Stefan Schillhabel Advances from WPT Champion to High Roller Regular

Jan 19, 2018

By Matt Clark

Stefan Schillhabel

WPT Champions Club member Stefan Schillhabel’s (pictured above from Season XV WPT Tournament of Champions) road to a career filled with high roller events started by a happy accident. Schillhabel won the Season XIV WPT Bay 101 Shooting Star and $1.298 million while on vacation with his girlfriend at the time.

Thanks to some advice from friend Rainer Kempe, Schillhabel altered his initial travel plans and hit the WPT California Swing. Schillhabel followed in the footsteps of fellow German Dietrich Fast, who won the WPT L.A. Poker Classic one week prior, to his own victory. The money won by Schillhabel helped advance him into the high roller circle where he now competes in the biggest buy-in events across the world.

The 30-year-old Schillhabel placed third in the 2017 Super High Roller Bowl for $2.4 million and won the $50,000 Super High Roller at the WPT Lucky Hearts Open on Thursday.

Winning a WPT immediately changed the course of Schillhabel’s career.

“It started getting me into higher buy-ins because I was able to sell action for every $10K and it was a big part of getting in the high roller circle and playing regularly,” Schillhabel said. “I cashed in the first high rollers I played and had a really good run of cashing. Every time I played in a high roller tournament, I started running good and found players I can sell action to in the German high roller circle.”

The circle Schillhabel speaks of includes Kempe and WPT Alpha8 winner Fedor Holz.

“I was good friends with Rainer when he first started playing $25Ks,” Schillhabel affirms.

Schillhabel is more selective with his non-high roller schedule and his entry into the WPT Lucky Hearts Poker Open Championship is a rare excursion for him away from the five-figure buy-ins he frequents.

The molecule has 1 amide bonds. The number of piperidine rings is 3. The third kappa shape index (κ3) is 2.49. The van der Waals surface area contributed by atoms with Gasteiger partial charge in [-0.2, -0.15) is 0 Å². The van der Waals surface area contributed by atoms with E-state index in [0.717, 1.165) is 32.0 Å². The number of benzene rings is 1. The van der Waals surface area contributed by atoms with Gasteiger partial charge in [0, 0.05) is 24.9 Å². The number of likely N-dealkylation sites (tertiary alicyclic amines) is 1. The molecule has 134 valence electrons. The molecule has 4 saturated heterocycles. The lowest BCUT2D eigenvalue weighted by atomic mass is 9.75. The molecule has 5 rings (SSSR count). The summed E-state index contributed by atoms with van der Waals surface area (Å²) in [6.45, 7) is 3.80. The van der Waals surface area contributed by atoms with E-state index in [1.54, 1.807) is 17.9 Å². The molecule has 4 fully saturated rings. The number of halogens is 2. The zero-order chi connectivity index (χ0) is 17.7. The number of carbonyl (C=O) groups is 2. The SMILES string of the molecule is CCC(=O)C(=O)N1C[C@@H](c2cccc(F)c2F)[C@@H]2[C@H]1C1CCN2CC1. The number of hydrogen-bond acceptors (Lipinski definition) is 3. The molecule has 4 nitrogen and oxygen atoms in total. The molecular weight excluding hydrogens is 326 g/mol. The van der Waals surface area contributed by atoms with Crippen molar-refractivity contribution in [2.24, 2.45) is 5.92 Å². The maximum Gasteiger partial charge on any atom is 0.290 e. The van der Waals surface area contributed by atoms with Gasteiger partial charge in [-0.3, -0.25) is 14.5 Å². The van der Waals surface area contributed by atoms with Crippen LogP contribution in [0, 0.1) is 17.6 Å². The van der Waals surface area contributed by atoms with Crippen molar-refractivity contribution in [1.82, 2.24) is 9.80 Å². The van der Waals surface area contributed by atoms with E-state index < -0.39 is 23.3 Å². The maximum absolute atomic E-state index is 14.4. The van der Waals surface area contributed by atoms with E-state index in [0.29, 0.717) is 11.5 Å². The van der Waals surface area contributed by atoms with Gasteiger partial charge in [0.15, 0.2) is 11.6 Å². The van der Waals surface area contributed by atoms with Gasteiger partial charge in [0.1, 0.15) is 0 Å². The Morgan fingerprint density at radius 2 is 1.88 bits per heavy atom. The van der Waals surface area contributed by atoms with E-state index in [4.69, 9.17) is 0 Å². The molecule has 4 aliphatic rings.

The reason Schillhabel is playing this event is that there are high rollers at Seminole Hard Rock on either end of the series. The social atmosphere of high roller events is something Schillhabel misses when playing in Day 1a of a large field.

“It’s really hard to come back to this tournament because it’s nine-handed,” Schillhabel laments. “It’s slow and in $25Ks, everyone is talking a lot and they more are fun to play. These tournaments are great. It’s a huge field and a really good tournament to make money in. You just have to sit down and wait and not go crazy because it can be a really boring day and you have players who are in every hand so you have to wait.”

Schillhabel admits he is not a social person by nature in the setting of a regular main event. For most of Day 1a play, Schillhabel opted to watch a television series on a screen that is never far out of reach.

“I’m not talking that much in main events,” Schillhabel observed. “A huge part [in high rollers] is we know each other anyway and have drinks after events. I hope it changes, but maybe I need to change myself.”

As a member of the WPT Champions Club, Schillhabel is part of a select company. Attempting to win his second WPT title is secondary though to the potential hundreds of thousands Schillhabel can earn in every high roller he enters.

Money is good for Schillhabel this week with the $493,000 he won in the $50,000 Super High Roller at Lucky Hearts. Perhaps more will come his way with a deep run this week in the Season XVI WPT Lucky Hearts Poker Open Championship. Schillhabel is comfortable with his lifestyle of travel and large buy-ins. A single win is unlikely to shift his focus away from his new preferred tournament setting.

“I wouldn’t travel somewhere just because I can win a title,” he said. “I see which stop makes the most sense for me to play. For the last few months, most of the time I go where the high rollers are going. It’s the most value. The higher the buy-in, the more money I make.”

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